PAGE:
Selling secondhand clothing is also poverty work in many parts of the world; these aren’t jobs that are growing the economic pie or aiding development for most countries, such as Kenya. In this way, secondhand clothes do little to truly help people out of poverty, ensuring that their dependence on used clothing continues.
To make the issue just a notch more complex, these dynamics are not the fault of secondhand clothing traders anymore than recyclers of plastic bottles are responsible for the environmental crisis of plastic. If we want to point fingers, we need to point them at retailers who are making way too much stuff and selling it too cheaply and to governments who don’t properly protect and regulate fashion and clothing export industries. And we also need to point the finger at ourselves.
Really shipping all those used clothes overseas is more of a psychological problem for us, for American consumers — as it inadvertently hides our wastefulness from us. We might as well be shipping it to the moon. It allows us to continue to believe that our wastefulness is somehow good for the world.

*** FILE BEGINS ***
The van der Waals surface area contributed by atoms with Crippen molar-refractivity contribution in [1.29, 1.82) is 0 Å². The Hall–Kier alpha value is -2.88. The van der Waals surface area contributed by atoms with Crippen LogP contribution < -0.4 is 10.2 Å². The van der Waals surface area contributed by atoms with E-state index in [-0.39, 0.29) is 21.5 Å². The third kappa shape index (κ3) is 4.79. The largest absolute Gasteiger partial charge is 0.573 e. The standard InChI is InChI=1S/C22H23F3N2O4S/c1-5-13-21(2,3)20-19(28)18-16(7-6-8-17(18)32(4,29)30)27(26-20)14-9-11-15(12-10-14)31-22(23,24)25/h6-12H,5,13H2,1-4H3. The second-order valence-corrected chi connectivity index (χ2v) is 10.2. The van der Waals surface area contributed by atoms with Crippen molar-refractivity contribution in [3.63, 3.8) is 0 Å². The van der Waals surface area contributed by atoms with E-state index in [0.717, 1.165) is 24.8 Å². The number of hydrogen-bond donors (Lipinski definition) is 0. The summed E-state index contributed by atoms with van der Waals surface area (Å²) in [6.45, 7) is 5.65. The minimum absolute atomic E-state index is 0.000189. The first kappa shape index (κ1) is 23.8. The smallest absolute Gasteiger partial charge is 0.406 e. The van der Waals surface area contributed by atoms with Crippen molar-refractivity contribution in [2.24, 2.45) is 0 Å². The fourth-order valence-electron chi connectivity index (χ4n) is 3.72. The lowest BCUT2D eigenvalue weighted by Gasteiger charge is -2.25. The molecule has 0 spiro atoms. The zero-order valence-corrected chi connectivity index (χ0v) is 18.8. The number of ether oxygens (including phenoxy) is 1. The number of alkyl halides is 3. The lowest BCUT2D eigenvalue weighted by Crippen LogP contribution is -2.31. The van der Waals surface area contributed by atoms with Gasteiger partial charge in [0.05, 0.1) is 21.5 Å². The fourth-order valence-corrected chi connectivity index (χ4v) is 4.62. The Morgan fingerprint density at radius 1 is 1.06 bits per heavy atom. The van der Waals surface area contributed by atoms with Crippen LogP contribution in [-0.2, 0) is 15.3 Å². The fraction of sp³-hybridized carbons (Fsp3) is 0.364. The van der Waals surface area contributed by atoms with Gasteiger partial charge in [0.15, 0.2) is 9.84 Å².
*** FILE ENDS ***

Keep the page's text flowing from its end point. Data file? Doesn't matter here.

Americans now consume clothing as a commodity, something to be mindlessly purchased and discarded like a cup of coffee or a plastic bottle. Clothing companies encourage this behavior in order to sell off their staggering and unsustainable volumes of cheap, indistinguishable “fashion.”
We toss out plenty of products with wild abandon–plastic bottles leap to mind. Is tossing out clothing and moving on to something new that much worse than doing the same with a plastic bottle? In a word. Yes. To create a one-liter bottle of water requires 1.39 liters of water and 3.4 megajoules of energy. A t-shirt by contrast commands 2,700 liters of water. A pair of jeans requires 400 megajoules of energy, the equivalent of powering a computer at your office for three and a half months for 8 hours a day. This is why the fashion industry is now the second most polluting industry on Earth — there is a lot of water and resources tied up in a $4.99 dress, even if the price doesn’t suggest it.